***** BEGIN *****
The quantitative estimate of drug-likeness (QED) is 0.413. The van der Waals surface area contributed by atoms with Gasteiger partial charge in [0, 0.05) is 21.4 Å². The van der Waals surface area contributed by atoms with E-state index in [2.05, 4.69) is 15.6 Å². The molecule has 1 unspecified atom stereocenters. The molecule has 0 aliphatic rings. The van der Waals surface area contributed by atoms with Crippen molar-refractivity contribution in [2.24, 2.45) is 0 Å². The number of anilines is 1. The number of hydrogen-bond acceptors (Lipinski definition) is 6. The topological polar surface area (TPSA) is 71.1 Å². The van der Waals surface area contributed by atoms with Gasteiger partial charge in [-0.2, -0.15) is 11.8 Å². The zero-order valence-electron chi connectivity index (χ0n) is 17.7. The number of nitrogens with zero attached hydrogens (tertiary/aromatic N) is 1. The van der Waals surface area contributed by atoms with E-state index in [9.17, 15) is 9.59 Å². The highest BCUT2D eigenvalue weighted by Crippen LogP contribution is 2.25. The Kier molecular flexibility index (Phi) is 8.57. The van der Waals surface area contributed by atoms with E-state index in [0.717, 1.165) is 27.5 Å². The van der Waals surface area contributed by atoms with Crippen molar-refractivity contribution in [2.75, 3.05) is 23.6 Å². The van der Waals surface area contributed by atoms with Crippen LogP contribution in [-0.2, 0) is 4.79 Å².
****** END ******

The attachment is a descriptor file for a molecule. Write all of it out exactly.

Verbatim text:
The quantitative estimate of drug-likeness (QED) is 0.413. The van der Waals surface area contributed by atoms with Gasteiger partial charge in [0, 0.05) is 21.4 Å². The van der Waals surface area contributed by atoms with E-state index in [2.05, 4.69) is 15.6 Å². The molecule has 1 unspecified atom stereocenters. The molecule has 0 aliphatic rings. The van der Waals surface area contributed by atoms with Crippen molar-refractivity contribution in [2.24, 2.45) is 0 Å². The number of anilines is 1. The number of hydrogen-bond acceptors (Lipinski definition) is 6. The topological polar surface area (TPSA) is 71.1 Å². The van der Waals surface area contributed by atoms with Gasteiger partial charge in [-0.2, -0.15) is 11.8 Å². The zero-order valence-electron chi connectivity index (χ0n) is 17.7. The number of nitrogens with zero attached hydrogens (tertiary/aromatic N) is 1. The van der Waals surface area contributed by atoms with E-state index in [9.17, 15) is 9.59 Å². The highest BCUT2D eigenvalue weighted by Crippen LogP contribution is 2.25. The Kier molecular flexibility index (Phi) is 8.57. The van der Waals surface area contributed by atoms with E-state index in [0.717, 1.165) is 27.5 Å². The van der Waals surface area contributed by atoms with Crippen molar-refractivity contribution in [2.75, 3.05) is 23.6 Å². The van der Waals surface area contributed by atoms with Crippen LogP contribution in [-0.2, 0) is 4.79 Å².